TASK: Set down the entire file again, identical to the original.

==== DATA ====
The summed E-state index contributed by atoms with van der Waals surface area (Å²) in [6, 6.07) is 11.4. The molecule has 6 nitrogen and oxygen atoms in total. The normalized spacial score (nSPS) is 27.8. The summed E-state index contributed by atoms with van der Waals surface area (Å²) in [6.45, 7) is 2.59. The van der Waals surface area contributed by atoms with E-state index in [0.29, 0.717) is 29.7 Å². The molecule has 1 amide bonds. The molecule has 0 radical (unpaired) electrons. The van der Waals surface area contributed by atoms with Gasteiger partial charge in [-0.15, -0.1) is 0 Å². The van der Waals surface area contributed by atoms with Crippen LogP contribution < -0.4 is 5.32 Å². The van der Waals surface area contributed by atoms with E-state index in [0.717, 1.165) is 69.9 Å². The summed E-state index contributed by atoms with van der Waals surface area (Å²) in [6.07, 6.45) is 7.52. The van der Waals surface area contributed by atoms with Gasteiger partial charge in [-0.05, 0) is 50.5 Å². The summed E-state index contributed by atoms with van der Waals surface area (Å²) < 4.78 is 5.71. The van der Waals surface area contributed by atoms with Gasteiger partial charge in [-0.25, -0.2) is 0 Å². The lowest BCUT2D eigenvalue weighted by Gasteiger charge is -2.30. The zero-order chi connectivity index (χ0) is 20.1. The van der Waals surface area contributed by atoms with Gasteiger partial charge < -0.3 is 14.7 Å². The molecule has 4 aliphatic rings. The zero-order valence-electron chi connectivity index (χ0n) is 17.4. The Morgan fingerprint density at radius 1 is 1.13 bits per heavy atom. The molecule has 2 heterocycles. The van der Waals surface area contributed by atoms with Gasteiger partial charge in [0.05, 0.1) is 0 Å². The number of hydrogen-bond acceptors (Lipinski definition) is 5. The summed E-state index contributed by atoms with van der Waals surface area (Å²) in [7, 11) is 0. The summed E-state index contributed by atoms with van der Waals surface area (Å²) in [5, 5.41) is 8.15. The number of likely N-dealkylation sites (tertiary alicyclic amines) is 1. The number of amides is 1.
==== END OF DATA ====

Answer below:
The summed E-state index contributed by atoms with van der Waals surface area (Å²) in [6, 6.07) is 11.4. The molecule has 6 nitrogen and oxygen atoms in total. The normalized spacial score (nSPS) is 27.8. The summed E-state index contributed by atoms with van der Waals surface area (Å²) in [6.45, 7) is 2.59. The van der Waals surface area contributed by atoms with E-state index in [0.29, 0.717) is 29.7 Å². The molecule has 1 amide bonds. The molecule has 0 radical (unpaired) electrons. The van der Waals surface area contributed by atoms with Gasteiger partial charge in [-0.15, -0.1) is 0 Å². The van der Waals surface area contributed by atoms with Crippen LogP contribution < -0.4 is 5.32 Å². The van der Waals surface area contributed by atoms with E-state index in [0.717, 1.165) is 69.9 Å². The summed E-state index contributed by atoms with van der Waals surface area (Å²) in [6.07, 6.45) is 7.52. The van der Waals surface area contributed by atoms with Gasteiger partial charge in [-0.05, 0) is 50.5 Å². The summed E-state index contributed by atoms with van der Waals surface area (Å²) < 4.78 is 5.71. The van der Waals surface area contributed by atoms with Gasteiger partial charge in [-0.25, -0.2) is 0 Å². The lowest BCUT2D eigenvalue weighted by Gasteiger charge is -2.30. The zero-order chi connectivity index (χ0) is 20.1. The van der Waals surface area contributed by atoms with Gasteiger partial charge < -0.3 is 14.7 Å². The molecule has 4 aliphatic rings. The zero-order valence-electron chi connectivity index (χ0n) is 17.4. The Morgan fingerprint density at radius 1 is 1.13 bits per heavy atom. The molecule has 2 heterocycles. The van der Waals surface area contributed by atoms with Gasteiger partial charge in [0.05, 0.1) is 0 Å². The number of hydrogen-bond acceptors (Lipinski definition) is 5. The summed E-state index contributed by atoms with van der Waals surface area (Å²) in [7, 11) is 0. The summed E-state index contributed by atoms with van der Waals surface area (Å²) in [5, 5.41) is 8.15. The number of likely N-dealkylation sites (tertiary alicyclic amines) is 1. The number of amides is 1.